The prison guards would put felt under their shoes so that their footsteps could not be heard. Other noises were heard however “It was ten o’clock at night …. the great tortures begin … You can hear the screams. The acoustics in the arched corridors are such that the wailings bounce off one wall and on to another with ever-increasing volume.” (Sermons in Solitary Confinement pg 26). For the persecuted, the blessings of God look entirely different to our own. “Blessed are those who are persecuted for righteousness’ sake, for theirs is the kingdom of heaven” Matthew 5:10 (NKJV).
The Scriptures say “Remember the prisoners as if chained with them—those who are mistreated—since you yourselves are in the body also” Hebrews 13:3 (NKJV). The word ‘remember’ is used for at least two reasons. First, despite persecuted believers being our brothers and sisters, we are quick to forget them because they are an unseen reality. The Israelites, like us, had this problem “… you shall remember that the Lord your God led you all the way these forty years in the wilderness … ” Deuteronomy 8:2 (NKJV). The second reason why the word ‘remember’ is used is because the following command requires the active use of the imagination “And just as you want men to do to you, you also do to them likewise” Luke 6:31 (NKJV).
During this time of self-isolation, please use your mind to creatively think about what it would be like to be without your family, to be truly isolated and to be in prison for Christ. Voice of the Martyrs is doing an outstanding work to help spread of the Gospel. In 2019, 1,300 book sets comprised of discipleship materials were sent by VOM to church leaders in China so that they could effectively spread the Gospel. Approximately 3,500 Christians were detained in 2018, so they do it with great risk.
Please consider this question: If you were on trial for being a Christian, would there be enough evidence to convict you?
Challenge for this month:
Please go to vom.com.au/write-prisoners to write to persecuted Christians. Also please pray for persecuted Christians “as though in prison with them…”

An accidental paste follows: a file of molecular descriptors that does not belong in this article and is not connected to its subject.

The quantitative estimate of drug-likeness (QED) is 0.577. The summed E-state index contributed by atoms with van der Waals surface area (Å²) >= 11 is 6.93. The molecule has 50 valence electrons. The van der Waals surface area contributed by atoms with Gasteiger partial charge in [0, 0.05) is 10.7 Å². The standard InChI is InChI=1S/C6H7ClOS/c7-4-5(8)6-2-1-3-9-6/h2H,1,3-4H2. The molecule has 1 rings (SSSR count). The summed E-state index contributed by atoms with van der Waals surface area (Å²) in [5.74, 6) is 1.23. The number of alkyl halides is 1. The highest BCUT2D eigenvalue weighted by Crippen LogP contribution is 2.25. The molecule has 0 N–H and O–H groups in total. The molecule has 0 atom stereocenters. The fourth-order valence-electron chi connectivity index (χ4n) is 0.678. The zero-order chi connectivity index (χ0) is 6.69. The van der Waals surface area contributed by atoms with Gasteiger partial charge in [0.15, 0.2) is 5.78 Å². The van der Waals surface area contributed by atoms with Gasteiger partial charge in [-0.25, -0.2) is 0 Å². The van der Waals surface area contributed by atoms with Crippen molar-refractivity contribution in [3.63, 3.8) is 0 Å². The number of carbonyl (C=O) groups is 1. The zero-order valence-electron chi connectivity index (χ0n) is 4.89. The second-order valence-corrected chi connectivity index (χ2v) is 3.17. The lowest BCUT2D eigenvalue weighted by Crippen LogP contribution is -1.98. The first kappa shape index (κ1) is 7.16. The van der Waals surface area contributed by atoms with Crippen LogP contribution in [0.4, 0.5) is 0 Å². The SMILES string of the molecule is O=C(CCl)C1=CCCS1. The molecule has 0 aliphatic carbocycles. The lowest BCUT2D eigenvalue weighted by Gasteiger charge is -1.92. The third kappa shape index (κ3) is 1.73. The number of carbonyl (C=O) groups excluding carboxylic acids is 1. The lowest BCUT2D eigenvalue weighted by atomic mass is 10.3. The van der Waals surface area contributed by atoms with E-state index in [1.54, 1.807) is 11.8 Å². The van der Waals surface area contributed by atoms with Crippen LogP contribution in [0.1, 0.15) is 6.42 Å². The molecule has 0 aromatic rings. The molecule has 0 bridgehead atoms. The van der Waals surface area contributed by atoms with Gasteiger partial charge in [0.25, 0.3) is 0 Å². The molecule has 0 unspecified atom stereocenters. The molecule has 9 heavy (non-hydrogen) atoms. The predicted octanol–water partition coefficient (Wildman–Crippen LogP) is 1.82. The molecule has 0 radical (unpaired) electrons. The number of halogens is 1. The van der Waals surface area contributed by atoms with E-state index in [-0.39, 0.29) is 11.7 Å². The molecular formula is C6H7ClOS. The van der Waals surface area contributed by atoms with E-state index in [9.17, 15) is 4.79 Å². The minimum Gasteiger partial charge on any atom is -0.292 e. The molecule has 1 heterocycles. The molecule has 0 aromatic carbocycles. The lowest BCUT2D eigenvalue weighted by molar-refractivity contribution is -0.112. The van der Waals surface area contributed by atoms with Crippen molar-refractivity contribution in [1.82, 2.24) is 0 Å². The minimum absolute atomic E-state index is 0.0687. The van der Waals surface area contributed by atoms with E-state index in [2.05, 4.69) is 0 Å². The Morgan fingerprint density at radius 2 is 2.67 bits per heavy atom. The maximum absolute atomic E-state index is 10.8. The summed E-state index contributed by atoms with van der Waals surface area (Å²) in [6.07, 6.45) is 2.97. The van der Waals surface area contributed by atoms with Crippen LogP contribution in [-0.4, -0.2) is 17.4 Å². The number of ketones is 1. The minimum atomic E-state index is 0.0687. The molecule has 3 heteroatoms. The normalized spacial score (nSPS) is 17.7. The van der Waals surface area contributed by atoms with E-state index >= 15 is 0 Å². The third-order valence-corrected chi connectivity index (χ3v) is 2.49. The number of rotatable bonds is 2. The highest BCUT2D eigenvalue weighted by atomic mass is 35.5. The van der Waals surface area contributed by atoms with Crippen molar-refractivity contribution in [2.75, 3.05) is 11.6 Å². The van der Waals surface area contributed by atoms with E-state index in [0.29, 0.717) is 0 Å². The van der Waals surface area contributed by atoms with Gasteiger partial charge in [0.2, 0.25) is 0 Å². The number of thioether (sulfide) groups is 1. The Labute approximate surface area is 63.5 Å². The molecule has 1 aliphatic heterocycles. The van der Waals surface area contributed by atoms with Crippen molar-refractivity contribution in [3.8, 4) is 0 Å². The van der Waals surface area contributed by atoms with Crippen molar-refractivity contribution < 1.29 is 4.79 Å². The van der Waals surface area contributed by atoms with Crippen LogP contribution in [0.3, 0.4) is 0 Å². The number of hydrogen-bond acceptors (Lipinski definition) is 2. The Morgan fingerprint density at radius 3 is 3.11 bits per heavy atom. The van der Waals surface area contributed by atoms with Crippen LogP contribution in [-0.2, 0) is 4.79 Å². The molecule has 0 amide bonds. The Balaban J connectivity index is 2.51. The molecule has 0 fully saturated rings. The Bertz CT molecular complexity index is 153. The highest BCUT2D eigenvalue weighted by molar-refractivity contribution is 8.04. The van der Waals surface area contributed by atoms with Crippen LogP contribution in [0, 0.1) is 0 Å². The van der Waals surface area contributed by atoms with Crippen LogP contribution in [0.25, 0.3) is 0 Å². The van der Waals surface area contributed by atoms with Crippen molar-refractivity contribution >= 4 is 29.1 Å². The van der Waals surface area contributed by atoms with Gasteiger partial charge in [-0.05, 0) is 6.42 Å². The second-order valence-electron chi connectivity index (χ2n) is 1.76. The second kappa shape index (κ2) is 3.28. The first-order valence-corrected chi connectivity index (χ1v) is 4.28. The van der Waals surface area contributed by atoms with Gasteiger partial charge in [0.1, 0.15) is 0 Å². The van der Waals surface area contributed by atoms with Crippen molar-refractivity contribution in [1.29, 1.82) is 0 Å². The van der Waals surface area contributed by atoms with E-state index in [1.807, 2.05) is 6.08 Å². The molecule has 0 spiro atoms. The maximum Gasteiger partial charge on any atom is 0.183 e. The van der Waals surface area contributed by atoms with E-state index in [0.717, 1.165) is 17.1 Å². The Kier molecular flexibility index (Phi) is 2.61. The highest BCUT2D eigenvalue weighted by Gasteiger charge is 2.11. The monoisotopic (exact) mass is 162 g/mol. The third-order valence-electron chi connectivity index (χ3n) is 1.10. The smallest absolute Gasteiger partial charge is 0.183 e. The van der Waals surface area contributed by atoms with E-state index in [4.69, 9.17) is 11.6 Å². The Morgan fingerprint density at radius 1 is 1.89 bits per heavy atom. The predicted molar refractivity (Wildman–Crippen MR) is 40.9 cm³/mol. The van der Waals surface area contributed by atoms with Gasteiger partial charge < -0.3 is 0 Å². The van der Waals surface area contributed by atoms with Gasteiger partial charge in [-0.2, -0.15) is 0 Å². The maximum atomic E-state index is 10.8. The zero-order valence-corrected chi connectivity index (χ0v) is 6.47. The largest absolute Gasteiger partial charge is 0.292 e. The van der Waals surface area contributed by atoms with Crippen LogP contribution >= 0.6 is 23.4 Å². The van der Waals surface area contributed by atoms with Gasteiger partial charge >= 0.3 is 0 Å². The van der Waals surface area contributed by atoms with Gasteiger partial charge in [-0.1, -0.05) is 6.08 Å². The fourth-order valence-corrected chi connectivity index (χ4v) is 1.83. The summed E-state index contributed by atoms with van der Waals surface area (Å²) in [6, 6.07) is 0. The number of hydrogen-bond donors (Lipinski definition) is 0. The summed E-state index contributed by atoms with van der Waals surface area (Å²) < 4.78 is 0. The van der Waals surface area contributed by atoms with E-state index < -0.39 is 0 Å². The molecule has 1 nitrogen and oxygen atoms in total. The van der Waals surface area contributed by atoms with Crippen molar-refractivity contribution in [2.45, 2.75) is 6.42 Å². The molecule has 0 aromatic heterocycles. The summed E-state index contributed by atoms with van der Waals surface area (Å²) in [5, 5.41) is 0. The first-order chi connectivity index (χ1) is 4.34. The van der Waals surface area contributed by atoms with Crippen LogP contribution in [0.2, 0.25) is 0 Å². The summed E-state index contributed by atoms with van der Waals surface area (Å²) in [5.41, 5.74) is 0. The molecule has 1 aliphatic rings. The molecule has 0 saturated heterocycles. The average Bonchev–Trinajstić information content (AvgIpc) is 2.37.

“My brethren, count it all joy when you fall into various trials, knowing that the testing of your faith produces patience.” James 1:2-3 (NKJV)
The Apostle Paul was under house arrest in Rome. His situation was far from favourable; he was awaiting possible execution or exoneration – both options loomed over him. He wanted to come to Rome as a preacher and instead was chained as a prisoner. His memories of Philippi may have haunted him because it was there, recounted in Acts 16 that he was unfairly imprisoned and severely flogged after he cast out a spirit of divination from a female slave, ruining her owner’s profits.
Years later, writing to the Philippian church under house arrest in Rome, he could have – some may argue, should have – been miserable. Yet his first words, after the customary greeting, give us great insight into the heart of Paul. In verse three Paul beings his letter by saying “I thank my God…”. This is just amazing and is a summary of Paul’s character “in everything give thanks; for this is the will of God in Christ Jesus for you” 1 Thessalonians 5:18 (NKJV). In Acts 16, after being flogged, Paul and Silas sang hymns and Psalms while in prison – personally, I can get upset if the shower is cold.
Why is Paul thanking God? He goes on to say “…upon every remembrance of you.” Instead of lamenting his situation and saying “I need help” etc, he is thinking about his brothers and sisters in Philippi. Paul uses the word “you” seven times in the first ten verses! Paul’s joy was so others-centred that he made two amazing statements that can be absent from our human experience “For now, we live if you stand fast in the Lord” 1 Thessalonians 3:8 (NKJV), and “fulfil my joy by being like-minded.” Philippians 2:2 (NKJV)
But what specifically is he thanking God for about them? This is very important to notice; he says in verse five “For your fellowship in the Gospel from the first day until now.” Paul is thankful that they have a fellowship in the experience of the Gospel in their day to day lives and of the furtherance of the Gospel. Genuine Christian fellowship is not that we like the same worship songs or even that we go to the same church; it is that we have a genuine love for the Gospel of Jesus Christ and desire to spread it.
Many brothers and sisters are killed daily for the Gospel. In Uganda, Ali Nakabale, 36, lost his son, daughter, mother and stepfather when they were burned alive inside their family home on 20 August. Why did this happen? They were burned alive because he and his mother accepted the Gospel (https://vom.com.au/uganda-relatives-of-christian-convert-burned-to-death/).
This month’s challenge: This month, let us renew our minds with things that are profitable and pertain to the Gospel. The devil would like to distract us with trifling things which have nothing to do with Jesus or His kingdom.